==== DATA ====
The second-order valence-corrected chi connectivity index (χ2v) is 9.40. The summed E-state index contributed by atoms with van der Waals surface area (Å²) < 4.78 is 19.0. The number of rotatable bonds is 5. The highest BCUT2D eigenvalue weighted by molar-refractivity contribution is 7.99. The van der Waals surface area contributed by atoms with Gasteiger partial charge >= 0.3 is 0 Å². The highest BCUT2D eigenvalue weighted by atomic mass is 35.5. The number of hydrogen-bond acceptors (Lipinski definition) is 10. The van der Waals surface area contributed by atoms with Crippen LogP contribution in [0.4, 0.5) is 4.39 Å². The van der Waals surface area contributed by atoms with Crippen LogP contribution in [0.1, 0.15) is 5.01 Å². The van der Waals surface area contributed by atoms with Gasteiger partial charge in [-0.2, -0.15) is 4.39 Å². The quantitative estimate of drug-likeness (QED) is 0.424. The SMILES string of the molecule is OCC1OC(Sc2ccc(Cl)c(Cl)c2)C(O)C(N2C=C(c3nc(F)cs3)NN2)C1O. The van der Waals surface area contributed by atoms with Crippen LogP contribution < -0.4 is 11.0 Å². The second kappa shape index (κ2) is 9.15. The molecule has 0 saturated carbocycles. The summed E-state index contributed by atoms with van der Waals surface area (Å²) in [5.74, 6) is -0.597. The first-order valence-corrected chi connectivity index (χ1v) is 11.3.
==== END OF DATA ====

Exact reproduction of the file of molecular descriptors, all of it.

The second-order valence-corrected chi connectivity index (χ2v) is 9.40. The summed E-state index contributed by atoms with van der Waals surface area (Å²) < 4.78 is 19.0. The number of rotatable bonds is 5. The highest BCUT2D eigenvalue weighted by molar-refractivity contribution is 7.99. The van der Waals surface area contributed by atoms with Gasteiger partial charge >= 0.3 is 0 Å². The highest BCUT2D eigenvalue weighted by atomic mass is 35.5. The number of hydrogen-bond acceptors (Lipinski definition) is 10. The van der Waals surface area contributed by atoms with Crippen LogP contribution in [0.4, 0.5) is 4.39 Å². The van der Waals surface area contributed by atoms with Crippen LogP contribution in [0.1, 0.15) is 5.01 Å². The van der Waals surface area contributed by atoms with Gasteiger partial charge in [-0.2, -0.15) is 4.39 Å². The quantitative estimate of drug-likeness (QED) is 0.424. The SMILES string of the molecule is OCC1OC(Sc2ccc(Cl)c(Cl)c2)C(O)C(N2C=C(c3nc(F)cs3)NN2)C1O. The van der Waals surface area contributed by atoms with Crippen LogP contribution < -0.4 is 11.0 Å². The second kappa shape index (κ2) is 9.15. The molecule has 0 saturated carbocycles. The summed E-state index contributed by atoms with van der Waals surface area (Å²) in [5.74, 6) is -0.597. The first-order valence-corrected chi connectivity index (χ1v) is 11.3.